So the "universe" of compromised certificates is smaller that if Root CA would have signed all of the certificates. Sure, you could put it that way. But until the intermediate CA has it's certificate revoked (and even after that, it could still be problematic), it could continue to create bad certificates that users will trust. Because revocation isn't ...


3

Yes, StartSSL belongs to a StartCom - a legitimate certificate authority Here some points how one can notice it is a legitimate site: They use an EV certificate. As they are a CA they of course signed the EV certificate by theirself and as the HTTPS connection succeeded you also know your browser trusts that CA. They have a Wikipedia article There is also ...


2

In the context of ssl/tls a CAs main job is to assure the client that the server the client is connected to is the server the client intended to connect to. In some cases it may also be used to verify other things. Understanding this and understanding your clients is key to understanding when you should create your own CA. You need to ask yourselves some ...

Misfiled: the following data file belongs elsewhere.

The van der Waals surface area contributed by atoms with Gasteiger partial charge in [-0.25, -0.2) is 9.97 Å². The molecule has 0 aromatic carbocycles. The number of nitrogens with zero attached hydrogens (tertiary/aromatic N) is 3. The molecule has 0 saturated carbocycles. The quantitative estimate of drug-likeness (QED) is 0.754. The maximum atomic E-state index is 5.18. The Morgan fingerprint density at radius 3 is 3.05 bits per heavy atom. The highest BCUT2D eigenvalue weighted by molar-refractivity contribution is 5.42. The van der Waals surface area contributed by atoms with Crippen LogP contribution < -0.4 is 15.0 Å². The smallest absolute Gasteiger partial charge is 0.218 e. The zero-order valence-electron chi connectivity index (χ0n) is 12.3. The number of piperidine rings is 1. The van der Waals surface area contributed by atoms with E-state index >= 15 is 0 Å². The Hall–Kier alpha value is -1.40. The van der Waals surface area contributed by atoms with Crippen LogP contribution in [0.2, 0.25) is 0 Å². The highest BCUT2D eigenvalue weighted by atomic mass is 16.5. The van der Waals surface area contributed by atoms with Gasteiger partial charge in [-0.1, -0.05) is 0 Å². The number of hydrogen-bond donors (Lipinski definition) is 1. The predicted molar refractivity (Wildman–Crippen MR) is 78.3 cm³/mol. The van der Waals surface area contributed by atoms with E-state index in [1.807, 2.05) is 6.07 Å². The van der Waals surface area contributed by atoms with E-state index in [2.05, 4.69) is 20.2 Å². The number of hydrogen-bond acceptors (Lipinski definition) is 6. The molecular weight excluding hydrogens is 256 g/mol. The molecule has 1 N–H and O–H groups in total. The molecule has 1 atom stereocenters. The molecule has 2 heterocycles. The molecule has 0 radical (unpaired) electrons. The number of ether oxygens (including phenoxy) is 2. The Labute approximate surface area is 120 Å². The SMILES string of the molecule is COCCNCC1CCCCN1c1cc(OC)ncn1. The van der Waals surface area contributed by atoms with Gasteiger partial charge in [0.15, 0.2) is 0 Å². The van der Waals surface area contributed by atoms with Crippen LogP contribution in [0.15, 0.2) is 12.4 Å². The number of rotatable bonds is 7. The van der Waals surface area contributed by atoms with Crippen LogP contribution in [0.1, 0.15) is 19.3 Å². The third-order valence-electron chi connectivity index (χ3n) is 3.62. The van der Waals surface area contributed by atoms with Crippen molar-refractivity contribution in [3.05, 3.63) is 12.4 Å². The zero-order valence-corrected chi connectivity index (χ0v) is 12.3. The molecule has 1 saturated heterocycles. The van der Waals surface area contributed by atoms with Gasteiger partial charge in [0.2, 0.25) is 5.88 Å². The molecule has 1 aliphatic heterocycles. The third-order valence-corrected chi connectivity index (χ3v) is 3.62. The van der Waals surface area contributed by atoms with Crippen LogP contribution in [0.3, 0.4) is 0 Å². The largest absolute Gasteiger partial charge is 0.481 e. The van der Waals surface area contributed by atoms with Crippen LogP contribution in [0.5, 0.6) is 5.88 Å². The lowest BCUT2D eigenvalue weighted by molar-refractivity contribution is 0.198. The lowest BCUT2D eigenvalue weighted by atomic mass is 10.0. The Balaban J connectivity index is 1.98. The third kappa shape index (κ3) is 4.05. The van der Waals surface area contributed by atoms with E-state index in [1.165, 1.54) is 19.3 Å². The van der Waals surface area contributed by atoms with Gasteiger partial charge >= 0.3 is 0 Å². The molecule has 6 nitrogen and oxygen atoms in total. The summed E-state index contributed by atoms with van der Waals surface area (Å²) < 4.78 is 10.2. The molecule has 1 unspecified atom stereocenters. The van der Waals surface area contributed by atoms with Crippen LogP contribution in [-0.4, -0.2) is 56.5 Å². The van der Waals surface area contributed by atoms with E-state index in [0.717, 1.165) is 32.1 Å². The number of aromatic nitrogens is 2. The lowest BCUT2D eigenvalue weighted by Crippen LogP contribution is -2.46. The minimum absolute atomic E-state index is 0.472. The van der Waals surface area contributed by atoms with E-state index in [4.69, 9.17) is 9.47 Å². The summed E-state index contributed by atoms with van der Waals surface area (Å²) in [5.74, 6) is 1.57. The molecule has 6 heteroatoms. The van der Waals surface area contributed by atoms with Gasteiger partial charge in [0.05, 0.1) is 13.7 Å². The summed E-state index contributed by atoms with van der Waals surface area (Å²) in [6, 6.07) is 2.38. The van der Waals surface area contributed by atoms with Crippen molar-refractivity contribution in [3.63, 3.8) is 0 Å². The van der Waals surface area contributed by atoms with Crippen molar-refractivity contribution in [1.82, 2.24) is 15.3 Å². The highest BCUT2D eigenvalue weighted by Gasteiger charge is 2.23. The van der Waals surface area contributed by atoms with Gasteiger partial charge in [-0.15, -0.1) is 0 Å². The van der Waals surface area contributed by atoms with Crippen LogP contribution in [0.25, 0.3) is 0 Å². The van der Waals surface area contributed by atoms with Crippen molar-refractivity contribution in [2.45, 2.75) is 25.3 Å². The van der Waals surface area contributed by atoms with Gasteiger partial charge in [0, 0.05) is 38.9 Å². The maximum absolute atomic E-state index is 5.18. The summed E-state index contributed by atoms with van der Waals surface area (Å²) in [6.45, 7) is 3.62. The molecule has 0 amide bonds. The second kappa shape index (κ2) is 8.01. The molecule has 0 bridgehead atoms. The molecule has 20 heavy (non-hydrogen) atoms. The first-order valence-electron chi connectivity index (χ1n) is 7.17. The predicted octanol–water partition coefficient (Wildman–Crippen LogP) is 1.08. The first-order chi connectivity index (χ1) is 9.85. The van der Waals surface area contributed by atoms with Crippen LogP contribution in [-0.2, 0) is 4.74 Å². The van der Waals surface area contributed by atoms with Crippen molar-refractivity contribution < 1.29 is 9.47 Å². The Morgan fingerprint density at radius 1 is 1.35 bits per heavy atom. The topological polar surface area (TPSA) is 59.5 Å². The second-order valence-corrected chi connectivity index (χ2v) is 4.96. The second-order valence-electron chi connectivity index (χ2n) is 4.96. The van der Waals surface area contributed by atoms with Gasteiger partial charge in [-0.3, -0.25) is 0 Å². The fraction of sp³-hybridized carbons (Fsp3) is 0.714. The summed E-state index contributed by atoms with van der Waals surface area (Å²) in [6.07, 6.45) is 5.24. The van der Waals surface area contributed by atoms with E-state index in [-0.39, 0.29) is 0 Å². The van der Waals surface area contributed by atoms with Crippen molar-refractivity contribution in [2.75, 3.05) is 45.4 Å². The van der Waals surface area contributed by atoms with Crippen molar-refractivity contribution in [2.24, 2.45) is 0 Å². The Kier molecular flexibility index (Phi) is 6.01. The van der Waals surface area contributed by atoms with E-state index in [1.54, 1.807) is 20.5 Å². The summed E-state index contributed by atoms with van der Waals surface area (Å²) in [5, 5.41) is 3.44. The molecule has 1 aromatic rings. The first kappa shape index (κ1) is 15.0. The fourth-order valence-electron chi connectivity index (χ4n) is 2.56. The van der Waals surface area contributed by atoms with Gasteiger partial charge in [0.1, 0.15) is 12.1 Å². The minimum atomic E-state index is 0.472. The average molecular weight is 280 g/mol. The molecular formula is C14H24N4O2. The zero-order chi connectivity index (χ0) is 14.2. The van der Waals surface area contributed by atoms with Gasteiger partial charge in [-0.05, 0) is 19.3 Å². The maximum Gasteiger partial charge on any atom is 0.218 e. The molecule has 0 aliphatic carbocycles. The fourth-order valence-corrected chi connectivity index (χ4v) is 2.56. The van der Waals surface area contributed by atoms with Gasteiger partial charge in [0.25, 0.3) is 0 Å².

2

In case of cacert.org, they are presenting a self-signed certificate and that's why your browser complains. There is no trust chain that leads from the certificate to a root CA that you trust. If you were using a Linux distribution that comes with their certificate pre-installed, you wouldn't see a warning. It would be inferred that by using such a system ...


2

It is the responsibility of the person who bought the certificates to ensure the security of the cert. It is the responsibility of the CA to revoke any certificates that were sighted breaching the terms of service. A certificate is a lot like a driver's license. If someone steals it, you have to report it.


2

Since there is no way to cryptographically invalidate a certificate, a system must be used to publicly announce the revocation of a certificate. The Online Certificate Status Protocol (OCSP) is the current way of doing this. Browsers can check an OCSP provider to confirm that a certificate is not revoked before connecting to a website.